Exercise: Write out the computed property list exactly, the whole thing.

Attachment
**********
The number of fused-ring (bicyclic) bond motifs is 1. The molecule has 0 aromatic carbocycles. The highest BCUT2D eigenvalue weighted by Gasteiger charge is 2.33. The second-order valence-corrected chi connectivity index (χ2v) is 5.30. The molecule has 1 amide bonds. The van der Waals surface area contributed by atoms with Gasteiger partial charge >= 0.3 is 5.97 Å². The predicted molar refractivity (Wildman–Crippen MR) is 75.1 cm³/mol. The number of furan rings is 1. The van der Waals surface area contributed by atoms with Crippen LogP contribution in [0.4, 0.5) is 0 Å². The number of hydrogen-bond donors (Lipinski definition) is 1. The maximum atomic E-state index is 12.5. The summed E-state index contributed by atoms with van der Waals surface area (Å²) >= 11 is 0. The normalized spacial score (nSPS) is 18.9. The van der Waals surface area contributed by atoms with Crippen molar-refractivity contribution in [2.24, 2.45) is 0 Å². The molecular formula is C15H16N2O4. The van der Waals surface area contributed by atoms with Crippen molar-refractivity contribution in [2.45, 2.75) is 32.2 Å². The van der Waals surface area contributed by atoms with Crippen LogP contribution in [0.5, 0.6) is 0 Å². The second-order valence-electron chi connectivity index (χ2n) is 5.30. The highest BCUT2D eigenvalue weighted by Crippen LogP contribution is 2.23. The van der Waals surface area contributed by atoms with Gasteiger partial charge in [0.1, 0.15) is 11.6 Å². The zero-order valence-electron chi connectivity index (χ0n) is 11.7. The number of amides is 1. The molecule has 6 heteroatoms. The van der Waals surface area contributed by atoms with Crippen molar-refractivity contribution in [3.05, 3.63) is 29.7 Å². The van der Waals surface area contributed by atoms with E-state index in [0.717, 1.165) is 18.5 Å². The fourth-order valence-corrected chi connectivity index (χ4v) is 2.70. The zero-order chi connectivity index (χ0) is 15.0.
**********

The number of fused-ring (bicyclic) bond motifs is 1. The molecule has 0 aromatic carbocycles. The highest BCUT2D eigenvalue weighted by Gasteiger charge is 2.33. The second-order valence-corrected chi connectivity index (χ2v) is 5.30. The molecule has 1 amide bonds. The van der Waals surface area contributed by atoms with Gasteiger partial charge >= 0.3 is 5.97 Å². The predicted molar refractivity (Wildman–Crippen MR) is 75.1 cm³/mol. The number of furan rings is 1. The van der Waals surface area contributed by atoms with Crippen LogP contribution in [0.4, 0.5) is 0 Å². The number of hydrogen-bond donors (Lipinski definition) is 1. The maximum atomic E-state index is 12.5. The summed E-state index contributed by atoms with van der Waals surface area (Å²) >= 11 is 0. The normalized spacial score (nSPS) is 18.9. The van der Waals surface area contributed by atoms with Crippen molar-refractivity contribution in [2.24, 2.45) is 0 Å². The molecular formula is C15H16N2O4. The van der Waals surface area contributed by atoms with Crippen molar-refractivity contribution in [2.45, 2.75) is 32.2 Å². The van der Waals surface area contributed by atoms with Crippen LogP contribution in [0.5, 0.6) is 0 Å². The second-order valence-electron chi connectivity index (χ2n) is 5.30. The highest BCUT2D eigenvalue weighted by Crippen LogP contribution is 2.23. The van der Waals surface area contributed by atoms with Gasteiger partial charge in [0.1, 0.15) is 11.6 Å². The zero-order valence-electron chi connectivity index (χ0n) is 11.7. The number of amides is 1. The molecule has 6 heteroatoms. The van der Waals surface area contributed by atoms with Crippen molar-refractivity contribution in [3.05, 3.63) is 29.7 Å². The van der Waals surface area contributed by atoms with E-state index in [0.717, 1.165) is 18.5 Å². The fourth-order valence-corrected chi connectivity index (χ4v) is 2.70. The zero-order chi connectivity index (χ0) is 15.0.